A conventional digital camera works by capturing light from an object and focusing it through a lens onto an array of sensors. Cameras used by the general public operate in the visible range, 400 to 750 nm, with CMOS sensors. They can be modified to image in a slightly wider range, from 280 to 1200 nm, if their infrared (IR) filters are removed .
Current IR cameras can operate in much higher ranges, from the near infrared (NIR) at 0.75 – 1.4 µm, to the far infrared (FIR) at 15 – 1,000 µm . The average person, however, does not have the purchasing power to buy an IR camera, as one generally costs between $3,000 and $50,000 . Even for companies or governmental institutions, this is a substantial sum of money.
The bulk of the cost of an IR camera is in its sensor array and the cooling system that regulates the array's temperature. The array alone accounts for at least one-third of any IR camera's price. The cooling system that helps reduce background noise and the effects of pixel bleeding is similarly expensive. Unfortunately, there is no Moore's law for these sort of components. Unlike transistors, IR sensors and their cooling systems are not likely to decrease in size or cost anytime in the near future. Thus, while the camera's image processing chips will probably become cheaper in the next few years, no such reduction in cost can be predicted for the sensor components. In fact, as the general trend in the camera industry is toward more pixels, it is likely that soon the cost of an IR camera will be almost solely determined by the price of its sensor array and this array's cooling system.
Therefore, to create an economical IR camera, the number of sensors and cost of their cooling system would have to be dramatically reduced, without severely damaging the camera’s resolution. The technology to do this already exists; it is called compressed sensing. In principle, a compressed sensing device needs only a single sensor—a single pixel. Not only does the use of a single pixel remove the price of a sensor array from the picture, but also it has the potential to reduce the cost of the sensor cooling system. Since a single pixel device does not suffer from the pixel-bleeding problem that necessitates a high-quality cooling system in regular IR cameras, in a single-pixel camera an inexpensive cooling alternative just for removing background noise could be used.The basic operation of a compressed sensing camera is relatively simple. Light from an object is focused by a lens onto a digital micromirror device (DMD). A DMD is an array of tiny mirrors that can be tilted ±10-12º, from “on” to “off” positions . In the “on” state, these mirrors reflect light from the object to a secondary lens, which focuses this light to the sensor. Data from this sensor is sent to a signal processing unit, which manipulates data points to construct an image of the original object. To generate a set of useful data points for image reconstruction, the mirrors of the DMD are flipped into a series of random configurations, in each of which approximately half of the mirrors are in their on position.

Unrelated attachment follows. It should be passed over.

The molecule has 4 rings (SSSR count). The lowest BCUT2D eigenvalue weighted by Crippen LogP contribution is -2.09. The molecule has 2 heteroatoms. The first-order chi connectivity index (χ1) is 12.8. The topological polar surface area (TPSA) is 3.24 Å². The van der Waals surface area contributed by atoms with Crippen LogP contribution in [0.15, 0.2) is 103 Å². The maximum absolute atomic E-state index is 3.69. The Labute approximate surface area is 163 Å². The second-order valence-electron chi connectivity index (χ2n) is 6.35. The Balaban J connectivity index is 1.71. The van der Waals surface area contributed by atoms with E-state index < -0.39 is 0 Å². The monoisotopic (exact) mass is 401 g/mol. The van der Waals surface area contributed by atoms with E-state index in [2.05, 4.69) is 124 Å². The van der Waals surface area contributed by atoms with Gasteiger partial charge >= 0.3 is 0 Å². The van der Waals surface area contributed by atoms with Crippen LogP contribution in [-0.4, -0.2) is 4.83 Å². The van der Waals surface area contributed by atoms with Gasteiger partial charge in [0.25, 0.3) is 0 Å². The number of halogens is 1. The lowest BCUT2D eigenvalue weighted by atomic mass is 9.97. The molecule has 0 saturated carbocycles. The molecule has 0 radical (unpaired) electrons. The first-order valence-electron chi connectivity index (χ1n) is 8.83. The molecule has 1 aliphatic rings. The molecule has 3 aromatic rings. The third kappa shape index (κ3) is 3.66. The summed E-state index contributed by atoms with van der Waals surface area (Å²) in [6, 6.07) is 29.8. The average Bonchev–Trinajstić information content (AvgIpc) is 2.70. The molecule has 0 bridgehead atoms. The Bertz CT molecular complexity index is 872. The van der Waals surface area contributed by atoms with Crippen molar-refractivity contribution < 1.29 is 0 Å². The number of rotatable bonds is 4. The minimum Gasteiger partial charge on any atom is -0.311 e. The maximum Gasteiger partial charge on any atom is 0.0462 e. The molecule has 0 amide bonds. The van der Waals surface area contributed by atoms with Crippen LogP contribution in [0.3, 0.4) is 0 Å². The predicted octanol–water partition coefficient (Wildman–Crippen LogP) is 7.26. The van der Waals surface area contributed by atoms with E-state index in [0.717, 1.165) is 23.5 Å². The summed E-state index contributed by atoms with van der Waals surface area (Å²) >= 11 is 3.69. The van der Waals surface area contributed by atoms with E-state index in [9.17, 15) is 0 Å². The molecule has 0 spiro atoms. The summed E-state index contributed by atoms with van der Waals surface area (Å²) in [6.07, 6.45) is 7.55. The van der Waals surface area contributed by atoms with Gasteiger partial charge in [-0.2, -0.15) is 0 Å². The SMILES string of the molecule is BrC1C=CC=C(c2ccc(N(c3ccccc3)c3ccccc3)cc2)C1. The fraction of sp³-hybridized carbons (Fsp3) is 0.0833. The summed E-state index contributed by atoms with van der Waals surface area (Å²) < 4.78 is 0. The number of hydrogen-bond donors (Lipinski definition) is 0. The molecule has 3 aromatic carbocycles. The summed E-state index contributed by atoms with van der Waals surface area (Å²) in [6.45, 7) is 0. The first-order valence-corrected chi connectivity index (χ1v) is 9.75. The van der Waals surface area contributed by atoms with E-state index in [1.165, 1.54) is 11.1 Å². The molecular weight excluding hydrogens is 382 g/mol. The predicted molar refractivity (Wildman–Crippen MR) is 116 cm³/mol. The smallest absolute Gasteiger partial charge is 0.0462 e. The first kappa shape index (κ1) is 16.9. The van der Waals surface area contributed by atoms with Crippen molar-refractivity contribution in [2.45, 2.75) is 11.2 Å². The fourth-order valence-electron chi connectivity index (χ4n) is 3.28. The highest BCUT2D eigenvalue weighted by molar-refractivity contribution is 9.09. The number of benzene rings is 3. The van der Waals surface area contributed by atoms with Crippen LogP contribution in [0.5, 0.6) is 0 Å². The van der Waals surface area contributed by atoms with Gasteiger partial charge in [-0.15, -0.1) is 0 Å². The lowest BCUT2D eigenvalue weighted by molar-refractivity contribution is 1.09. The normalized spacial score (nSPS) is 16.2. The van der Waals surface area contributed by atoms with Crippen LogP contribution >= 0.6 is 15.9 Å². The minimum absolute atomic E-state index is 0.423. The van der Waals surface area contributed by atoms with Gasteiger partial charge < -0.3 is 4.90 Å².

Figure 1: How a compressed sensing camera works .
A lab-table version of such a camera already exists. In this form, however, it is inaccessible to potential consumers. It needs to be integrated into a closed-form structure so that it is compact and portable. It also needs to be adapted to operate in the NIR range, so that it will hold an economic advantage over a conventional form of camera and thus be a viable option for a much broader market space.
Figure 2: Lab-table version of a compressed sensing camera .